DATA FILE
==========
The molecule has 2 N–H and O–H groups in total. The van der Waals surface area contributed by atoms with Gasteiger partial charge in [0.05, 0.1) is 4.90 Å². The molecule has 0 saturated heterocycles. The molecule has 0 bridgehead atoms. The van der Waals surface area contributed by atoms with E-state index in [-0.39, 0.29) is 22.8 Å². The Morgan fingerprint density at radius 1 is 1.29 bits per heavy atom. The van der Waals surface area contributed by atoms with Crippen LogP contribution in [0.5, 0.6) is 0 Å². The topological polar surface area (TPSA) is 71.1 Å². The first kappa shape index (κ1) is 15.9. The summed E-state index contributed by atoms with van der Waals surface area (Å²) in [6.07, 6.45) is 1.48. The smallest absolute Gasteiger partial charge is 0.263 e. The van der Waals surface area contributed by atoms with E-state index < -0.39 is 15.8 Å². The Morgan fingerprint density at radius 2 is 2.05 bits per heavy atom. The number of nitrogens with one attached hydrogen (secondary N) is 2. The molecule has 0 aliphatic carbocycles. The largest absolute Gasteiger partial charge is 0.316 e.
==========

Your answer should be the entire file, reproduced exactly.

The molecule has 2 N–H and O–H groups in total. The van der Waals surface area contributed by atoms with Gasteiger partial charge in [0.05, 0.1) is 4.90 Å². The molecule has 0 saturated heterocycles. The molecule has 0 bridgehead atoms. The van der Waals surface area contributed by atoms with E-state index in [-0.39, 0.29) is 22.8 Å². The Morgan fingerprint density at radius 1 is 1.29 bits per heavy atom. The van der Waals surface area contributed by atoms with Crippen LogP contribution in [0.5, 0.6) is 0 Å². The topological polar surface area (TPSA) is 71.1 Å². The first kappa shape index (κ1) is 15.9. The summed E-state index contributed by atoms with van der Waals surface area (Å²) in [6.07, 6.45) is 1.48. The smallest absolute Gasteiger partial charge is 0.263 e. The van der Waals surface area contributed by atoms with E-state index < -0.39 is 15.8 Å². The Morgan fingerprint density at radius 2 is 2.05 bits per heavy atom. The number of nitrogens with one attached hydrogen (secondary N) is 2. The molecule has 0 aliphatic carbocycles. The largest absolute Gasteiger partial charge is 0.316 e.